Claudia Moore wins the Pony Grand Prix!

02 November 2019

The Pony Grand Prix had a surprising moment when a third of the track was plunged into darkness. The jury was forced to interrupt the event for a few minutes... before it was able to resume. A complicated event that saw many mistakes in a once again packed hall! 

Belgium surprised everyone this Summer by deciding not to send a team to the European Championships as it considered its riders too uncompetitive... unless of course if their parents intervened and paid their travel expenses, an option that was rejected. However, despite notching up 4-faults today, Aline Sercu finished in 7th place to take the lead in the Pony Trophy with Opaline Optima (Orchid's Romario II). A great way to answer the performance reservations!

In the end, only 5 combinations progressed from the first round to fight it out in the jump-off. Holland’s Lily Engelsman was the first to set off with her impressive Blackwoodland Rock (I Love You Melody). She didn't take all the risks she could have, but she had a beautiful clear round and put the pressure on her pursuers with a time of 40.00 seconds.

The double French Champion, Ilona Mezzadri decided to leave her star, Callas du Rezidal Z (Campione Z) at home and chose to take Ken van Orchid (Kanshebber) instead. The French rider attacked the course and stopped the clock in the impressive time of 34.91 seconds... but they had 4-faults!

Irish rider Ella Quigley did her best, but she also clocked up 4 penalty points with Lisa Nooren's former star, Rock Dee Jay (Arko III).

There were only two left to start... the two British riders who are very competitive on the pony circuit. The first was Claudia Moore, daughter of England's iconic Chef d’équipe, Katrina Moore. The rider tackled the course with Elando van de Roshoeve (Rebus G), and left nothing to chance: stopping the clock at 35.81 seconds, and a clear round to take the lead! 

There was only her compatriot left to try to dislodge her, but Tatiana Wolters attempted a much too daring turn to approach the last line of obstacles, and came in to the approach far too close...  she was forced to do another circle with Horseabout Zibu (Templebready Fear Bui) before completing her round. 

Katrina Moore: "Seeing my daughter's victory is still such a wonderful feeling. The ponies have already given me so many wonderful moments and it’s always great to share these moments with kids, but when they’re yours, it makes these moments even more special. She has been accompanying us to competitions since she was born... but she didn't show any interest until she was 9 years old. We had no problem with that because I always thought you had to love it to do it... but we were obviously very happy when she decided she wanted to ride. For now, we’ll try to keep going... but we're going to need some good horses!"

The day’s winner was also delighted: "This is the third year I’ve been here. I was second the first year and second last year, so I'm really happy to win this year. The first round was big, but I knew my pony could do it. We were part of the gold medal team at the European Championships where we also placed third individually... but there were some very fast riders around me. So I was a little more nervous when I got to the jump-off and I knew I had to go fast and clear. My mother has been the Chef d’équipe for the British team for 27 years. I was part of winning her 15th medal this Summer at the European Championships. People expect me to be as good as my parents were, but my parents don't put any pressure on me. When I was 6, I had a bad fall and stopped riding. I played golf for a few years and then some friends asked me if I wanted to go to Pony Club... so I started riding, then it really became my sport of choice, I like it and of course I quickly started jumping again. My parents have so much experience in addition to having the infrastructure, so it was easy enough for me to get back into."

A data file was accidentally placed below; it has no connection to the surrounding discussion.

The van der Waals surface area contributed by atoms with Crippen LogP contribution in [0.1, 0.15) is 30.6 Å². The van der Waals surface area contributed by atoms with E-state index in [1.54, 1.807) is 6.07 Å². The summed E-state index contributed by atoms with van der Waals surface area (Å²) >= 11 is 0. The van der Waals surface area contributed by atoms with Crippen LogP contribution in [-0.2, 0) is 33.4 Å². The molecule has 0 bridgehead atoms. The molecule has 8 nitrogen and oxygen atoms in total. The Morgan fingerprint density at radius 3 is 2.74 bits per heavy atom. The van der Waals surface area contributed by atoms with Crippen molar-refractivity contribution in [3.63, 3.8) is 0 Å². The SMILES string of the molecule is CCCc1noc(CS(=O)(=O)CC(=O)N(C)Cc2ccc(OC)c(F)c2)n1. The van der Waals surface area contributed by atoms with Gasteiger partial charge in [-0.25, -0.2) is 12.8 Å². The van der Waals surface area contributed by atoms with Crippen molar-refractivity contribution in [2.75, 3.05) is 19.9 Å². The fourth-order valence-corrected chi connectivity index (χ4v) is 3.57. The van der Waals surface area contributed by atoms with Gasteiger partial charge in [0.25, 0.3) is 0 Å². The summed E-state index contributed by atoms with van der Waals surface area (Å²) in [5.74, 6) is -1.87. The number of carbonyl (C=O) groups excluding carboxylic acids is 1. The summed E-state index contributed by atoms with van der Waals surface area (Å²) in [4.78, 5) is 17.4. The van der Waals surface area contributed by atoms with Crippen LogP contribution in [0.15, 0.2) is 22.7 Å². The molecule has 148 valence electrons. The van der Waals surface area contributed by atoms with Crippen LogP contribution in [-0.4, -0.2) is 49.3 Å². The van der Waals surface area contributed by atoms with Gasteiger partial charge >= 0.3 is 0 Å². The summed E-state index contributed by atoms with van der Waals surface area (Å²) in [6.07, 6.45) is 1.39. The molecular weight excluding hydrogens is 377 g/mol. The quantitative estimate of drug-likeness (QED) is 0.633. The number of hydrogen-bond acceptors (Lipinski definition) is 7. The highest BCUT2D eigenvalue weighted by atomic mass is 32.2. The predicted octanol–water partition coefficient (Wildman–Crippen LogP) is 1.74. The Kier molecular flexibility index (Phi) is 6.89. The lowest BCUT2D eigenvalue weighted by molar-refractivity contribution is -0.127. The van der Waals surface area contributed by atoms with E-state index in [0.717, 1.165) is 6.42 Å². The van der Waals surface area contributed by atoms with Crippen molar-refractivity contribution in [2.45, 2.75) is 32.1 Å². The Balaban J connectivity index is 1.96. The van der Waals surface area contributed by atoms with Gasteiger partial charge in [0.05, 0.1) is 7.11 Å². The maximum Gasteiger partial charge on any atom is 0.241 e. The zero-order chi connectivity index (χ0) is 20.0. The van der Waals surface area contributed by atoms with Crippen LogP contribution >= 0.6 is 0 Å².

Hers is a very different situation from that of the young Frenchwoman, Ilona Mezzadri: "My parents weren’t riders at all, but ever since I was a kid, I dreamed of riding. My parents enrolled me in dance, and I didn't like it at all. I started pony club at the Haras de Jardy on shetlands, then had to find a pony club to go onto bigger ponies. My father searched the Internet for the stable that had the best results and we came across the Clementerie stables in 78 by chance. I’ve been here for 7 years now. My coach taught me everything. It's still fun and I don't know if I'm going to make it my profession. We live day to day by the selections. I’ll continue on with a normal academic program and continue studying as far as possible... then we’ll see if I’m able to get into the career I want, and whether I’m able to have the horses and have the finances to keep up with them. I don't know if that scares my parents. They always accompany me to competitions and we talk a lot about what I want to do, but they give me space to think about it all as well. Today, I was a little greedy coming up to the last obstacle. There was real competition, the other competitors were really strong. People are used to seeing me with Callas, but I chose to ride my second pony who also has a lot of experience even if he doesn't have Callas' record. I blame myself a little for the faults but I'm happy for my pony because he’s going to have a great career. I’m very happy to be back here, and this podium is a great response to last year’s situation."

 

In the middle of these two extremely different situations, Holland’s Lily Engelsman was also delighted: "I know my pony is not the fastest, I was the first to go, so my objective was to stay clear, without taking too many risks. Just making a few good turns... but honestly, I'm all the more delighted because I didn't even expect to go clear in the first round. The course was very big and I was a little nervous before the start of the event."